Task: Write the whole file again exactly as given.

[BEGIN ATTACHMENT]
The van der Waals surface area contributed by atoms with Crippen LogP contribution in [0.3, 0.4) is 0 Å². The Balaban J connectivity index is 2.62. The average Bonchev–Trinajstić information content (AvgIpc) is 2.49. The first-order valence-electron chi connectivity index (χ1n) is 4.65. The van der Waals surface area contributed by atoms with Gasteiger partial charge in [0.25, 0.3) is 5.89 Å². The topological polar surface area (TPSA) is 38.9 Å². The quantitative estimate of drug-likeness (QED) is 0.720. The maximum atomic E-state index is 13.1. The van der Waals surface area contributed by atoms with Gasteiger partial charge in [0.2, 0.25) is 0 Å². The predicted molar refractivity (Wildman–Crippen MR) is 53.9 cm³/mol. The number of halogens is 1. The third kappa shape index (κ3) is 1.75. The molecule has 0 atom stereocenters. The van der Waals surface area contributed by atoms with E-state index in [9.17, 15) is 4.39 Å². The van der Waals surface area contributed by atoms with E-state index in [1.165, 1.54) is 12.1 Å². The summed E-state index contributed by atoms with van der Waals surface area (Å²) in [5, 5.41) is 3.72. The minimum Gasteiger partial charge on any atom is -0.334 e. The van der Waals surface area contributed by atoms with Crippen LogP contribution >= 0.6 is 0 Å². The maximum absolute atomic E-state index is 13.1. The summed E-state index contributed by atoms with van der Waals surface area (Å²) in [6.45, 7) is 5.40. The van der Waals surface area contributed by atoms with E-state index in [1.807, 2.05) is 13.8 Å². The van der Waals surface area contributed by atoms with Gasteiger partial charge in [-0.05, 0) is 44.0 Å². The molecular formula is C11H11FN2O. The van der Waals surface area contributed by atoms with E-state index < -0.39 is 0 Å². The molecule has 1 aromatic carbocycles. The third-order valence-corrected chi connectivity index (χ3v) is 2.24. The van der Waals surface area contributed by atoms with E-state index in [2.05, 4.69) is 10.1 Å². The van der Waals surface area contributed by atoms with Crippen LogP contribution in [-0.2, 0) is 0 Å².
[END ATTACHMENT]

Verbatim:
The van der Waals surface area contributed by atoms with Crippen LogP contribution in [0.3, 0.4) is 0 Å². The Balaban J connectivity index is 2.62. The average Bonchev–Trinajstić information content (AvgIpc) is 2.49. The first-order valence-electron chi connectivity index (χ1n) is 4.65. The van der Waals surface area contributed by atoms with Gasteiger partial charge in [0.25, 0.3) is 5.89 Å². The topological polar surface area (TPSA) is 38.9 Å². The quantitative estimate of drug-likeness (QED) is 0.720. The maximum atomic E-state index is 13.1. The van der Waals surface area contributed by atoms with Gasteiger partial charge in [0.2, 0.25) is 0 Å². The predicted molar refractivity (Wildman–Crippen MR) is 53.9 cm³/mol. The number of halogens is 1. The third kappa shape index (κ3) is 1.75. The molecule has 0 atom stereocenters. The van der Waals surface area contributed by atoms with E-state index in [9.17, 15) is 4.39 Å². The van der Waals surface area contributed by atoms with E-state index in [1.165, 1.54) is 12.1 Å². The summed E-state index contributed by atoms with van der Waals surface area (Å²) in [5, 5.41) is 3.72. The minimum Gasteiger partial charge on any atom is -0.334 e. The van der Waals surface area contributed by atoms with Crippen LogP contribution >= 0.6 is 0 Å². The maximum absolute atomic E-state index is 13.1. The summed E-state index contributed by atoms with van der Waals surface area (Å²) in [6.45, 7) is 5.40. The van der Waals surface area contributed by atoms with E-state index in [1.807, 2.05) is 13.8 Å². The van der Waals surface area contributed by atoms with Gasteiger partial charge in [-0.05, 0) is 44.0 Å². The molecular formula is C11H11FN2O. The van der Waals surface area contributed by atoms with E-state index < -0.39 is 0 Å². The molecule has 1 aromatic carbocycles. The third-order valence-corrected chi connectivity index (χ3v) is 2.24. The van der Waals surface area contributed by atoms with E-state index in [2.05, 4.69) is 10.1 Å². The van der Waals surface area contributed by atoms with Crippen LogP contribution in [-0.2, 0) is 0 Å².